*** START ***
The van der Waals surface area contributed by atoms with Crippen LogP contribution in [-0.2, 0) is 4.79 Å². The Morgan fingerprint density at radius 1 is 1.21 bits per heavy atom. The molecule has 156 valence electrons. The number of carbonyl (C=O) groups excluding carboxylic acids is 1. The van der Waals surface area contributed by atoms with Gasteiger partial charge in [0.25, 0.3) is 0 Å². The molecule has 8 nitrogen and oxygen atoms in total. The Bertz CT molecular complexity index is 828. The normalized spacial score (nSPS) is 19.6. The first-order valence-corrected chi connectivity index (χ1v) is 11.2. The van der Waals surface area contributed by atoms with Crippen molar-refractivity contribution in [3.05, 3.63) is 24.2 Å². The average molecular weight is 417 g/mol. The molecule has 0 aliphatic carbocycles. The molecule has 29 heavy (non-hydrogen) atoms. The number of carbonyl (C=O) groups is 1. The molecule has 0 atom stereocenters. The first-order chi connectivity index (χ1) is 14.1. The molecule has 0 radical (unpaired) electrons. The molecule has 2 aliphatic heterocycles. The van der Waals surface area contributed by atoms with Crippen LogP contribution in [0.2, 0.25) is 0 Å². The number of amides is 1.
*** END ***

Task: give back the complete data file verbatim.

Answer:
The van der Waals surface area contributed by atoms with Crippen LogP contribution in [-0.2, 0) is 4.79 Å². The Morgan fingerprint density at radius 1 is 1.21 bits per heavy atom. The molecule has 156 valence electrons. The number of carbonyl (C=O) groups excluding carboxylic acids is 1. The van der Waals surface area contributed by atoms with Gasteiger partial charge in [0.25, 0.3) is 0 Å². The molecule has 8 nitrogen and oxygen atoms in total. The Bertz CT molecular complexity index is 828. The normalized spacial score (nSPS) is 19.6. The first-order valence-corrected chi connectivity index (χ1v) is 11.2. The van der Waals surface area contributed by atoms with Crippen molar-refractivity contribution in [3.05, 3.63) is 24.2 Å². The average molecular weight is 417 g/mol. The molecule has 0 aliphatic carbocycles. The molecule has 29 heavy (non-hydrogen) atoms. The number of carbonyl (C=O) groups is 1. The molecule has 0 atom stereocenters. The first-order chi connectivity index (χ1) is 14.1. The molecule has 0 radical (unpaired) electrons. The molecule has 2 aliphatic heterocycles. The van der Waals surface area contributed by atoms with Crippen LogP contribution in [0.2, 0.25) is 0 Å². The number of amides is 1.